Choice and Control

a crow sits on a signpost and appears to be looking in the wrong direction

23 Mar Choice and Control

Welcome back and thank you for returning.


We are hoping that these short pieces will give you something that you might not be getting elsewhere: a space to take a step back, breathe and reflect. This may sound like a luxury. If so, it is a luxury you deserve and a luxury that will benefit everyone.

Do it now, breathe for a minute or two and notice your breathing. Notice what you notice about your breathing. Above all, keep breathing.

Confronted by COVID-19

Our first article in possibility suggested that we, as a society and as individuals, suddenly found ourselves confronted with the notion that we do not have as much control over our lives as we might have thought because of COVID-19.

The desire to have at choice and control is part of being human. Everyone in Health and Social Care knows its importance but how often do you reflect on choice and control in your own life? For many of us the answer will be that we have been blissfully unaware of the notion until we felt we were losing something or, worse, that choice and control were being taken away from us.


We want to reassure you. While we have all come to know and understand that change is one of the constants in life, this most recent crisis (COVID-19) has brought us face to face with the unexpected  and discomfiting reality of losing some of the control we had assumed to be our own. So, we want to reassure you that even when you don’t have control, you always have choice. Of course, understanding this comes with its own challenges.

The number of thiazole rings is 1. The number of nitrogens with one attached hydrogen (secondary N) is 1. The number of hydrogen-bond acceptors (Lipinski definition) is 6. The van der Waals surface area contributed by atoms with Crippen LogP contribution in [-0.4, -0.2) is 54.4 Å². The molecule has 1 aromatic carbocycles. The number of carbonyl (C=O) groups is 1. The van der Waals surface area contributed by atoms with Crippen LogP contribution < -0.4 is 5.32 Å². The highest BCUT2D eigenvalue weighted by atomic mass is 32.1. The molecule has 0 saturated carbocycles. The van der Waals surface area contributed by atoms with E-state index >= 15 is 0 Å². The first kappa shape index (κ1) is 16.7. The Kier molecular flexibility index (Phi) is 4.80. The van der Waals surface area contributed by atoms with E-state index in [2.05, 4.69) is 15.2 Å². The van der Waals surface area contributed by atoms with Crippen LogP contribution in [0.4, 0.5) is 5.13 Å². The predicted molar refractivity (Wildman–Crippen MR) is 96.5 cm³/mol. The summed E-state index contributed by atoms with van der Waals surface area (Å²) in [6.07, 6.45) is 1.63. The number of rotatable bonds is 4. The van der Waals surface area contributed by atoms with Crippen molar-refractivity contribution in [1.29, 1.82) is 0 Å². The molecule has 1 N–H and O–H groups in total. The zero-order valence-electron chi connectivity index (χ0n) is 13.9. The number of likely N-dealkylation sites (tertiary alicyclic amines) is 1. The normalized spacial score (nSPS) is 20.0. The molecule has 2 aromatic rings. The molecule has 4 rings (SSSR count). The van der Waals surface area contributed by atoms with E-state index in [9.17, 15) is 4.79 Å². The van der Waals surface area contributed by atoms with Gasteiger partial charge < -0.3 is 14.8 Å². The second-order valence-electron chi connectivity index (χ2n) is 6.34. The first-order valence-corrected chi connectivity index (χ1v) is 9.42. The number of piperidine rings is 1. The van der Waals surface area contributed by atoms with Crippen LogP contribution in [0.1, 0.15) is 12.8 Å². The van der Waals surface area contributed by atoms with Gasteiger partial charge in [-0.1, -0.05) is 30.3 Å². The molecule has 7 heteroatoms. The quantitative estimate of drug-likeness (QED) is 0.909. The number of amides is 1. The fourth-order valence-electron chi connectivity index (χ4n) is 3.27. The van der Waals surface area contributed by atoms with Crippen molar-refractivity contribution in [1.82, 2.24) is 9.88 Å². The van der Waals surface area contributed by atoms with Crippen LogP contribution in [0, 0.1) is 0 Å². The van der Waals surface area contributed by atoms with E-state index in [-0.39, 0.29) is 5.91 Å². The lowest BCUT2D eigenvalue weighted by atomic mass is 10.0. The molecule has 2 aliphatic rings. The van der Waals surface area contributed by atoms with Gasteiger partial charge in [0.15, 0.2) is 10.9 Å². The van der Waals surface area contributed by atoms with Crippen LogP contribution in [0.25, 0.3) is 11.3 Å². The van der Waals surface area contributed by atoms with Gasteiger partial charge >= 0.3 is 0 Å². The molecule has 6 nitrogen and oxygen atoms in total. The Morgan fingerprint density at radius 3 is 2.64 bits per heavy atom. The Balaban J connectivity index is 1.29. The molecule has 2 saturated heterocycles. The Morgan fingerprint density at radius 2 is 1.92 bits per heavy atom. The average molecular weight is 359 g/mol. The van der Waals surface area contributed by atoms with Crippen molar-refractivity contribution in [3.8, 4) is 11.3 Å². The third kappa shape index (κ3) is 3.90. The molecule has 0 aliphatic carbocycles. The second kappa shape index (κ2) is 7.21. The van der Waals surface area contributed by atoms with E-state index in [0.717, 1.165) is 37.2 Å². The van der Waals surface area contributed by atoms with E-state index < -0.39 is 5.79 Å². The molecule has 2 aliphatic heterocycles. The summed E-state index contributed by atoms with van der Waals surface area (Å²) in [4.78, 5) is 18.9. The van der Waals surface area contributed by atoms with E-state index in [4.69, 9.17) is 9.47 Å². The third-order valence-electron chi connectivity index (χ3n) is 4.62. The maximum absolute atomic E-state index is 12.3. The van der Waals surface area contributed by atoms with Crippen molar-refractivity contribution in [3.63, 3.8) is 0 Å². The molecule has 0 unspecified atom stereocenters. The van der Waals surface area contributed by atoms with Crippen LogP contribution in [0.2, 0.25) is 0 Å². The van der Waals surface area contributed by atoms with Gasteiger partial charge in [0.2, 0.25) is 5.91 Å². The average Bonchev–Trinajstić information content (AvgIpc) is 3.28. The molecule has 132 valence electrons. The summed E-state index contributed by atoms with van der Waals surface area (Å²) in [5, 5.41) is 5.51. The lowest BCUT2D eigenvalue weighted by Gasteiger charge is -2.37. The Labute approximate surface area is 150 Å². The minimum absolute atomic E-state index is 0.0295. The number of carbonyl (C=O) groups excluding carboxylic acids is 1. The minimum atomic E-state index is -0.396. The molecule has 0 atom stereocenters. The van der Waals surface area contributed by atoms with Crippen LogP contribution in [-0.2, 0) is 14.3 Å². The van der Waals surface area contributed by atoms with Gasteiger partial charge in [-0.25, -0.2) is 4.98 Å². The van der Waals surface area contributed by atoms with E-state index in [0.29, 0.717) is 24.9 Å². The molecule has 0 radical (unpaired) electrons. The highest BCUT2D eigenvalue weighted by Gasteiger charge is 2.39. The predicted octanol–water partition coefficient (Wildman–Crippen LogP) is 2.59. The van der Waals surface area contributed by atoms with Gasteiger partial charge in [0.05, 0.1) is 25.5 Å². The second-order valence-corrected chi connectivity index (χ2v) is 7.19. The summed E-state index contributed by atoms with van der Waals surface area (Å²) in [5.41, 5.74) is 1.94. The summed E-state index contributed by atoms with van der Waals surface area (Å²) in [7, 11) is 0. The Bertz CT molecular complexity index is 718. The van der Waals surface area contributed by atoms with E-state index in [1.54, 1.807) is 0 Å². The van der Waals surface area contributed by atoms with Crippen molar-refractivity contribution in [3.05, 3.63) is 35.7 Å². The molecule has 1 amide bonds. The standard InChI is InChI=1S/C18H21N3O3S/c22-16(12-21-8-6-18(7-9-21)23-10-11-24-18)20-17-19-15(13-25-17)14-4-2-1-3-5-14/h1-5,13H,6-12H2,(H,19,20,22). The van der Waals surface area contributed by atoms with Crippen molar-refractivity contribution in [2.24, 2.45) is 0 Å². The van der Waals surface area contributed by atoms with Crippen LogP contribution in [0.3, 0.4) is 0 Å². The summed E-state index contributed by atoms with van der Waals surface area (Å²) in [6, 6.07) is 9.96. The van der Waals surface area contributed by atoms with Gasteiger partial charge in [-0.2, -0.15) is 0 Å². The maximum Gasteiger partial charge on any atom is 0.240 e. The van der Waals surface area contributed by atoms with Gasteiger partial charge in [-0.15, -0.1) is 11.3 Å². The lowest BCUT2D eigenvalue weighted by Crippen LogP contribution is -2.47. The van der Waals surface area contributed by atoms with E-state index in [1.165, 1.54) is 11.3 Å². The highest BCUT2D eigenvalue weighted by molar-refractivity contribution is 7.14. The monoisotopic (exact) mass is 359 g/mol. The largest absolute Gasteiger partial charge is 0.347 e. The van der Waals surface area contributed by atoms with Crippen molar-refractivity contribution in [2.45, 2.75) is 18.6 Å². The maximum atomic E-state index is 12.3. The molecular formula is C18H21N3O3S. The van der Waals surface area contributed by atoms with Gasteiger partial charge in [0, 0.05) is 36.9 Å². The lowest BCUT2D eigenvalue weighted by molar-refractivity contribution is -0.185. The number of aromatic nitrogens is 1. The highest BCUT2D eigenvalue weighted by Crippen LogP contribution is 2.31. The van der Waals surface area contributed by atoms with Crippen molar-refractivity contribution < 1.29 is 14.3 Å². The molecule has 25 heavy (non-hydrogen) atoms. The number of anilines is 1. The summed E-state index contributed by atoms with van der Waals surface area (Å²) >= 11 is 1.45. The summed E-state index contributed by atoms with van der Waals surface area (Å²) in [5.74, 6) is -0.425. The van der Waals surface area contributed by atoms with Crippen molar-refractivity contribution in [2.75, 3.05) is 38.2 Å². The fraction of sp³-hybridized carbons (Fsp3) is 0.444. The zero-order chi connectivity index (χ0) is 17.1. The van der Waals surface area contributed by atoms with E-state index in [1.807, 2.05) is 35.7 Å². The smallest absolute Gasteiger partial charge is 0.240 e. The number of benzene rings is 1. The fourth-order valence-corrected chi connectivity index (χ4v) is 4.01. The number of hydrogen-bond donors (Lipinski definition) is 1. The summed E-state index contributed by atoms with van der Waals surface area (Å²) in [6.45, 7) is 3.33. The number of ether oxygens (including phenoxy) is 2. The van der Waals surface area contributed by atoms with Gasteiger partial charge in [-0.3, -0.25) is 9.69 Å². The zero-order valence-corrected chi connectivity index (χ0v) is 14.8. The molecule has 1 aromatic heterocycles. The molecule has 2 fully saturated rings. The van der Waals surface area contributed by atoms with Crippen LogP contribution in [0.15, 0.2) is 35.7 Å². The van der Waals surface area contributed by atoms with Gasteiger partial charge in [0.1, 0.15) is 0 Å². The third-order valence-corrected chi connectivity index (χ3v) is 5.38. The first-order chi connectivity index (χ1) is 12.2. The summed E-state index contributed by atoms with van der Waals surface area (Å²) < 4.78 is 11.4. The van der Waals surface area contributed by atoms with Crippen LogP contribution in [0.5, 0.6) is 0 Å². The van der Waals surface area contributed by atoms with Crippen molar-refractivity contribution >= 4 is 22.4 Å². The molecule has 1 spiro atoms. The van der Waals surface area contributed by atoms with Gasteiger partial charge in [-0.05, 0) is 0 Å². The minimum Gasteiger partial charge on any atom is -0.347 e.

When you know that every decision is a choice and that every time you move, speak, respond, request or demand, it is the result of a decision you have made, you begin to get in touch with the level of responsibility your situation demands.

Ask yourself

If we were to ask you to take 3 minutes at the end of a shift, or day’s work, to ask yourself,
“When did I make a decision without being conscious of doing so?
What did I decide?
What different decision could I have considered?
How would the outcome have been different”

You would begin to develop your awareness of your own biases, presuppositions and tendencies. Not that there was anything wrong with your choices, but that you are broadening your options for future decisions.

More at ease

We cannot control our circumstances but we do have control of our own responses. The reason we suggest spending few minutes each day reflecting on your choices is that it is a way of becoming more at ease with your own decison making. The good news is that this is not something you need to learn. All you do is practise.


This is a form of leadership that is available to us all. Most people will say that want clear, calm, decisive decision making from their leaders. Practise is the best way to achieve it.

Sali Mustafic
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